In Bogotá, 1.2 million women dedicate most of their time to unpaid care work, and 90% of them live in poverty. Bogotá Mayor Claudia López discusses what she’s doing to relieve the burden on women in her city.
The green transition is reshaping jobs, firms and places. It is also creating ‘winners and losers’ as we race to reach Net Zero, with gaps emerging in the distribution of green jobs. Left unchecked, this could lead to some places being left behind, jeopardising the green transition. What can cities and regions do to boost green job creation?
Nigeria’s economic powerhouse Lagos has doubled its population over the last two decades to 24 million. It could reach between 85 and 100 million inhabitants by 2100. As the cities of the Global South expand, can they grow green?
Policy makers need to double down their efforts to close the gap and overcome an emerging gender divide in the green transition.
Getting to net-zero GHG emissions by 2050 means we need to transform industry at an unprecedented depth and speed. But how do we do it?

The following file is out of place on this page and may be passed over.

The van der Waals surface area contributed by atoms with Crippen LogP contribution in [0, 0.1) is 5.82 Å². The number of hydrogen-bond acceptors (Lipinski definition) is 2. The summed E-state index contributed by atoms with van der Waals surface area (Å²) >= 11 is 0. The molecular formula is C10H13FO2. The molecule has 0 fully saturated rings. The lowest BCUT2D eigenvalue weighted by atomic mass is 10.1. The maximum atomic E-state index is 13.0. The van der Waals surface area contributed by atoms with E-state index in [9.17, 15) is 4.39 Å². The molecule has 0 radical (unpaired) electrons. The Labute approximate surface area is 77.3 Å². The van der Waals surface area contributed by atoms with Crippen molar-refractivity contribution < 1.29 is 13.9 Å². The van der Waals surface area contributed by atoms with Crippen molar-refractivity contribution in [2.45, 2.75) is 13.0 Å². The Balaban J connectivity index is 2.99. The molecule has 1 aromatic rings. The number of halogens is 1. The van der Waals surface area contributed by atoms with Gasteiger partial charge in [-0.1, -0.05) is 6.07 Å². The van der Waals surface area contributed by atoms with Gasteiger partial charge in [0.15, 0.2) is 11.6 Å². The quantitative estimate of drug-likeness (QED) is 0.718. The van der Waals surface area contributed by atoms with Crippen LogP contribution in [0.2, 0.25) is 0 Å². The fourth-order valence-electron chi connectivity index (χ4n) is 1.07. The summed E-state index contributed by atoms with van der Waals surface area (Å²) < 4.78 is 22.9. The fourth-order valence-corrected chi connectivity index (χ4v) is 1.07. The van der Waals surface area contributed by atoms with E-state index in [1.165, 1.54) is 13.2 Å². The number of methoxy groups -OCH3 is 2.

Industrial strategy is back – and with it, industrial subsidies. During the World Economic Forum in Davos last week, sharp tensions continued to surface over the re-emergence of subsidies for domestic manufacturing and particularly to support the growth of new green industries.
There can be no route to net zero without bringing smaller businesses with us. Some will enable the transition directly, as suppliers of low-carbon goods and services, and all will participate in the unprecedented changes that will be necessary over the next few decades.
In times of a global pandemic, war and rising instability, how do we get back on track to good health, peace and resilience? The 2030 Agenda for Sustainable Development offers a solid route, but we need to step up action.